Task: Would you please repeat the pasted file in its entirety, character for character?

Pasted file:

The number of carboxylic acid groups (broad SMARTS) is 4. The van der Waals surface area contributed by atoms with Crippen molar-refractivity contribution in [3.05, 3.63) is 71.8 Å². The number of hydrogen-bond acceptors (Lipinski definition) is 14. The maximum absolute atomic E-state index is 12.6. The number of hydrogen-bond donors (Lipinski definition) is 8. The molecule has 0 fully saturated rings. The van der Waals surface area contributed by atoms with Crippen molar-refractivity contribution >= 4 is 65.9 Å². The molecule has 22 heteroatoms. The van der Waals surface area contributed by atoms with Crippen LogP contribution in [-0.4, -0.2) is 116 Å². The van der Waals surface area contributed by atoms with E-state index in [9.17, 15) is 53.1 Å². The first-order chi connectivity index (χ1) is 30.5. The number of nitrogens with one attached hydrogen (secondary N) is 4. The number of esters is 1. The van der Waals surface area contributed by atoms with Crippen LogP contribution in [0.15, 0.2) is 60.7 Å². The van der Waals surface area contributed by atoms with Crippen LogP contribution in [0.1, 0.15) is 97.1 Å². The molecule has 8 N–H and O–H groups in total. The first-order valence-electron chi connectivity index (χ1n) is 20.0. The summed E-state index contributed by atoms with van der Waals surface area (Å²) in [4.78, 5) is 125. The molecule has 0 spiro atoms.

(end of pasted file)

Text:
The number of carboxylic acid groups (broad SMARTS) is 4. The van der Waals surface area contributed by atoms with Crippen molar-refractivity contribution in [3.05, 3.63) is 71.8 Å². The number of hydrogen-bond acceptors (Lipinski definition) is 14. The maximum absolute atomic E-state index is 12.6. The number of hydrogen-bond donors (Lipinski definition) is 8. The molecule has 0 fully saturated rings. The van der Waals surface area contributed by atoms with Crippen molar-refractivity contribution >= 4 is 65.9 Å². The molecule has 22 heteroatoms. The van der Waals surface area contributed by atoms with Crippen LogP contribution in [-0.4, -0.2) is 116 Å². The van der Waals surface area contributed by atoms with E-state index in [9.17, 15) is 53.1 Å². The first-order chi connectivity index (χ1) is 30.5. The number of nitrogens with one attached hydrogen (secondary N) is 4. The number of esters is 1. The van der Waals surface area contributed by atoms with Crippen LogP contribution in [0.15, 0.2) is 60.7 Å². The van der Waals surface area contributed by atoms with Crippen LogP contribution in [0.1, 0.15) is 97.1 Å². The molecule has 8 N–H and O–H groups in total. The first-order valence-electron chi connectivity index (χ1n) is 20.0. The summed E-state index contributed by atoms with van der Waals surface area (Å²) in [4.78, 5) is 125. The molecule has 0 spiro atoms.